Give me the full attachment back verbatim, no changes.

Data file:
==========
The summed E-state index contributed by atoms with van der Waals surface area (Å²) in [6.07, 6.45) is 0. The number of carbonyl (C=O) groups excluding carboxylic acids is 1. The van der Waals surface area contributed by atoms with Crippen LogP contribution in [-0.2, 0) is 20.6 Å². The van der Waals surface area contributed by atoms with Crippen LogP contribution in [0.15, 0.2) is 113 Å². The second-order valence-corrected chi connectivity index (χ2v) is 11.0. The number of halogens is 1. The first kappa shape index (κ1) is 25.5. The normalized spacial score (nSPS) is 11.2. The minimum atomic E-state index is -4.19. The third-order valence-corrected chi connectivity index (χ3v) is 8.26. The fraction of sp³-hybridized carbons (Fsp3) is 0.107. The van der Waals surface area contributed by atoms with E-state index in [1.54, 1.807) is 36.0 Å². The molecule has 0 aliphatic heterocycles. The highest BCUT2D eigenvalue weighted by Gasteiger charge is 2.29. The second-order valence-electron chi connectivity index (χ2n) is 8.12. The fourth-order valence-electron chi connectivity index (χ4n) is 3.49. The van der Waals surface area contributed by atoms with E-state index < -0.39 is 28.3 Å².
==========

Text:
The summed E-state index contributed by atoms with van der Waals surface area (Å²) in [6.07, 6.45) is 0. The number of carbonyl (C=O) groups excluding carboxylic acids is 1. The van der Waals surface area contributed by atoms with Crippen LogP contribution in [-0.2, 0) is 20.6 Å². The van der Waals surface area contributed by atoms with Crippen LogP contribution in [0.15, 0.2) is 113 Å². The second-order valence-corrected chi connectivity index (χ2v) is 11.0. The number of halogens is 1. The first kappa shape index (κ1) is 25.5. The normalized spacial score (nSPS) is 11.2. The minimum atomic E-state index is -4.19. The third-order valence-corrected chi connectivity index (χ3v) is 8.26. The fraction of sp³-hybridized carbons (Fsp3) is 0.107. The van der Waals surface area contributed by atoms with E-state index in [1.54, 1.807) is 36.0 Å². The molecule has 0 aliphatic heterocycles. The highest BCUT2D eigenvalue weighted by Gasteiger charge is 2.29. The second-order valence-electron chi connectivity index (χ2n) is 8.12. The fourth-order valence-electron chi connectivity index (χ4n) is 3.49. The van der Waals surface area contributed by atoms with E-state index < -0.39 is 28.3 Å².